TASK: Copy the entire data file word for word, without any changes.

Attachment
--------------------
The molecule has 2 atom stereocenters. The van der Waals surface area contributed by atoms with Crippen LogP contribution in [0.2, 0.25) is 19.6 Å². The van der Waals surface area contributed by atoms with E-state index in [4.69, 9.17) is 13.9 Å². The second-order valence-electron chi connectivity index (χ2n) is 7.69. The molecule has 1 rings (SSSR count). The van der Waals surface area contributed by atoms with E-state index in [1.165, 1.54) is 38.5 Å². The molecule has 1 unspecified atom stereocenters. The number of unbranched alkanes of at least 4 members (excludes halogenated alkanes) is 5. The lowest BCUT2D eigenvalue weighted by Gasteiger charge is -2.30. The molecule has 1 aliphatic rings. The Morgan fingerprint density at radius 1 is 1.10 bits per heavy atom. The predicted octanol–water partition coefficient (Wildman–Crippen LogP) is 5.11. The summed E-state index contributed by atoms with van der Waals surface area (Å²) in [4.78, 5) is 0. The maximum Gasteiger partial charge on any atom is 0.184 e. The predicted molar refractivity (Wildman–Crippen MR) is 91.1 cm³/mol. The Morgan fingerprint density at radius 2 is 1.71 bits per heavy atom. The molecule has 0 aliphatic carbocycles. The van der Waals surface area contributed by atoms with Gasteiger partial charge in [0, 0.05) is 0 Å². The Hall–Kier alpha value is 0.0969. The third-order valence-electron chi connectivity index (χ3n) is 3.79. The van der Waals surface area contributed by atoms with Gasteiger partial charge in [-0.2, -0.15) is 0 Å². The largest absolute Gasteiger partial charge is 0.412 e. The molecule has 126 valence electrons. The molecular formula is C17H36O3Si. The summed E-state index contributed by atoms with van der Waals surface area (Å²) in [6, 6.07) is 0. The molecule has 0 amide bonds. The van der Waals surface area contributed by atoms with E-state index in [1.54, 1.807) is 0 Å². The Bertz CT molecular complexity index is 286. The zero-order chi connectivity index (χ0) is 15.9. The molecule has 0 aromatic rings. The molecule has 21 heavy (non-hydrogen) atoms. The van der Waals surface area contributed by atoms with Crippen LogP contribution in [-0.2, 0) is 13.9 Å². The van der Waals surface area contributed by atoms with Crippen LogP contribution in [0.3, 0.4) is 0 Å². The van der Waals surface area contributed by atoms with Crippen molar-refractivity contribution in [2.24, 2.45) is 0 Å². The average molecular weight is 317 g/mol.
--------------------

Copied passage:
The molecule has 2 atom stereocenters. The van der Waals surface area contributed by atoms with Crippen LogP contribution in [0.2, 0.25) is 19.6 Å². The van der Waals surface area contributed by atoms with E-state index in [4.69, 9.17) is 13.9 Å². The second-order valence-electron chi connectivity index (χ2n) is 7.69. The molecule has 1 rings (SSSR count). The van der Waals surface area contributed by atoms with E-state index in [1.165, 1.54) is 38.5 Å². The molecule has 1 unspecified atom stereocenters. The number of unbranched alkanes of at least 4 members (excludes halogenated alkanes) is 5. The lowest BCUT2D eigenvalue weighted by Gasteiger charge is -2.30. The molecule has 1 aliphatic rings. The Morgan fingerprint density at radius 1 is 1.10 bits per heavy atom. The predicted octanol–water partition coefficient (Wildman–Crippen LogP) is 5.11. The summed E-state index contributed by atoms with van der Waals surface area (Å²) in [4.78, 5) is 0. The maximum Gasteiger partial charge on any atom is 0.184 e. The predicted molar refractivity (Wildman–Crippen MR) is 91.1 cm³/mol. The Morgan fingerprint density at radius 2 is 1.71 bits per heavy atom. The molecule has 0 aliphatic carbocycles. The van der Waals surface area contributed by atoms with Gasteiger partial charge in [0, 0.05) is 0 Å². The Hall–Kier alpha value is 0.0969. The third-order valence-electron chi connectivity index (χ3n) is 3.79. The van der Waals surface area contributed by atoms with Gasteiger partial charge in [-0.2, -0.15) is 0 Å². The largest absolute Gasteiger partial charge is 0.412 e. The molecule has 126 valence electrons. The molecular formula is C17H36O3Si. The summed E-state index contributed by atoms with van der Waals surface area (Å²) in [6, 6.07) is 0. The molecule has 0 amide bonds. The van der Waals surface area contributed by atoms with E-state index in [1.54, 1.807) is 0 Å². The Bertz CT molecular complexity index is 286. The zero-order chi connectivity index (χ0) is 15.9. The molecule has 0 aromatic rings. The molecule has 21 heavy (non-hydrogen) atoms. The van der Waals surface area contributed by atoms with Crippen LogP contribution in [-0.2, 0) is 13.9 Å². The van der Waals surface area contributed by atoms with Crippen LogP contribution in [0.3, 0.4) is 0 Å². The van der Waals surface area contributed by atoms with Crippen molar-refractivity contribution in [2.24, 2.45) is 0 Å². The average molecular weight is 317 g/mol.